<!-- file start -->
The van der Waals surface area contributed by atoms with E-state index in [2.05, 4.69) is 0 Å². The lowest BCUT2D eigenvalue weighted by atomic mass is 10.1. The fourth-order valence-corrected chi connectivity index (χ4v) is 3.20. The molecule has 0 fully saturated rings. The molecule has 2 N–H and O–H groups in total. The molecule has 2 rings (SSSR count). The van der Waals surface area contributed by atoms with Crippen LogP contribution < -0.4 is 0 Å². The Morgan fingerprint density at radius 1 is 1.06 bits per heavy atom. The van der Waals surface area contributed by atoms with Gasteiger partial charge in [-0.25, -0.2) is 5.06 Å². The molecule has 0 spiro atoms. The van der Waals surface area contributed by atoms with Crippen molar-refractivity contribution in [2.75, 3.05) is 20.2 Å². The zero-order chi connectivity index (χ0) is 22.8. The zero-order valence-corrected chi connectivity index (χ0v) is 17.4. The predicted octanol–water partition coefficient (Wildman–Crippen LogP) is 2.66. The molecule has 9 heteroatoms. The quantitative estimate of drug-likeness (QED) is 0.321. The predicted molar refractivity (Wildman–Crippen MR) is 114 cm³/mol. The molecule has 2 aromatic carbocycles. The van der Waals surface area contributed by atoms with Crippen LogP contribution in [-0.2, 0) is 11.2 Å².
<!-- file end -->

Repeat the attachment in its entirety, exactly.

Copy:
The van der Waals surface area contributed by atoms with E-state index in [2.05, 4.69) is 0 Å². The lowest BCUT2D eigenvalue weighted by atomic mass is 10.1. The fourth-order valence-corrected chi connectivity index (χ4v) is 3.20. The molecule has 0 fully saturated rings. The molecule has 2 N–H and O–H groups in total. The molecule has 2 rings (SSSR count). The van der Waals surface area contributed by atoms with Crippen LogP contribution < -0.4 is 0 Å². The Morgan fingerprint density at radius 1 is 1.06 bits per heavy atom. The van der Waals surface area contributed by atoms with Gasteiger partial charge in [-0.25, -0.2) is 5.06 Å². The molecule has 0 spiro atoms. The van der Waals surface area contributed by atoms with Crippen molar-refractivity contribution in [2.75, 3.05) is 20.2 Å². The zero-order chi connectivity index (χ0) is 22.8. The zero-order valence-corrected chi connectivity index (χ0v) is 17.4. The predicted octanol–water partition coefficient (Wildman–Crippen LogP) is 2.66. The molecule has 9 heteroatoms. The quantitative estimate of drug-likeness (QED) is 0.321. The predicted molar refractivity (Wildman–Crippen MR) is 114 cm³/mol. The molecule has 2 aromatic carbocycles. The van der Waals surface area contributed by atoms with Crippen LogP contribution in [-0.2, 0) is 11.2 Å².